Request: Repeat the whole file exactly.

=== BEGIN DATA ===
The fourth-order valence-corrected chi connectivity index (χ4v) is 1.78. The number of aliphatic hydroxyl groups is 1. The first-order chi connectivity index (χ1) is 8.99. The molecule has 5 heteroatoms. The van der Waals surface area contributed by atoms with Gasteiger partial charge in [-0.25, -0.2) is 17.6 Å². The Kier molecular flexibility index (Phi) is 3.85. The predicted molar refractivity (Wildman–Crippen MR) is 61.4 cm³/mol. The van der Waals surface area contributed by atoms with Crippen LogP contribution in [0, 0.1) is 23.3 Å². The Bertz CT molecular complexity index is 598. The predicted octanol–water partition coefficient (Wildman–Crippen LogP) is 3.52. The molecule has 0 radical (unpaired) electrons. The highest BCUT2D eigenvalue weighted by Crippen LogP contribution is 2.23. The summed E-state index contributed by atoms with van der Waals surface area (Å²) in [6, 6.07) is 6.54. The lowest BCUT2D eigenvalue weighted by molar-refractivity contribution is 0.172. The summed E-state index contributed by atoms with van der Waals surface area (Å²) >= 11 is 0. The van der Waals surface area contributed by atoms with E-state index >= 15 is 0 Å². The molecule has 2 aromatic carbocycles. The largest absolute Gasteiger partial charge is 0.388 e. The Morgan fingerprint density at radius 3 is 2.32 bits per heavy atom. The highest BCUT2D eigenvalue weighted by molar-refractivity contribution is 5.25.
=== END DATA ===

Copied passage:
The fourth-order valence-corrected chi connectivity index (χ4v) is 1.78. The number of aliphatic hydroxyl groups is 1. The first-order chi connectivity index (χ1) is 8.99. The molecule has 5 heteroatoms. The van der Waals surface area contributed by atoms with Gasteiger partial charge in [-0.25, -0.2) is 17.6 Å². The Kier molecular flexibility index (Phi) is 3.85. The predicted molar refractivity (Wildman–Crippen MR) is 61.4 cm³/mol. The van der Waals surface area contributed by atoms with Crippen LogP contribution in [0, 0.1) is 23.3 Å². The Bertz CT molecular complexity index is 598. The predicted octanol–water partition coefficient (Wildman–Crippen LogP) is 3.52. The molecule has 0 radical (unpaired) electrons. The highest BCUT2D eigenvalue weighted by Crippen LogP contribution is 2.23. The summed E-state index contributed by atoms with van der Waals surface area (Å²) in [6, 6.07) is 6.54. The lowest BCUT2D eigenvalue weighted by molar-refractivity contribution is 0.172. The summed E-state index contributed by atoms with van der Waals surface area (Å²) >= 11 is 0. The van der Waals surface area contributed by atoms with E-state index >= 15 is 0 Å². The molecule has 2 aromatic carbocycles. The largest absolute Gasteiger partial charge is 0.388 e. The Morgan fingerprint density at radius 3 is 2.32 bits per heavy atom. The highest BCUT2D eigenvalue weighted by molar-refractivity contribution is 5.25.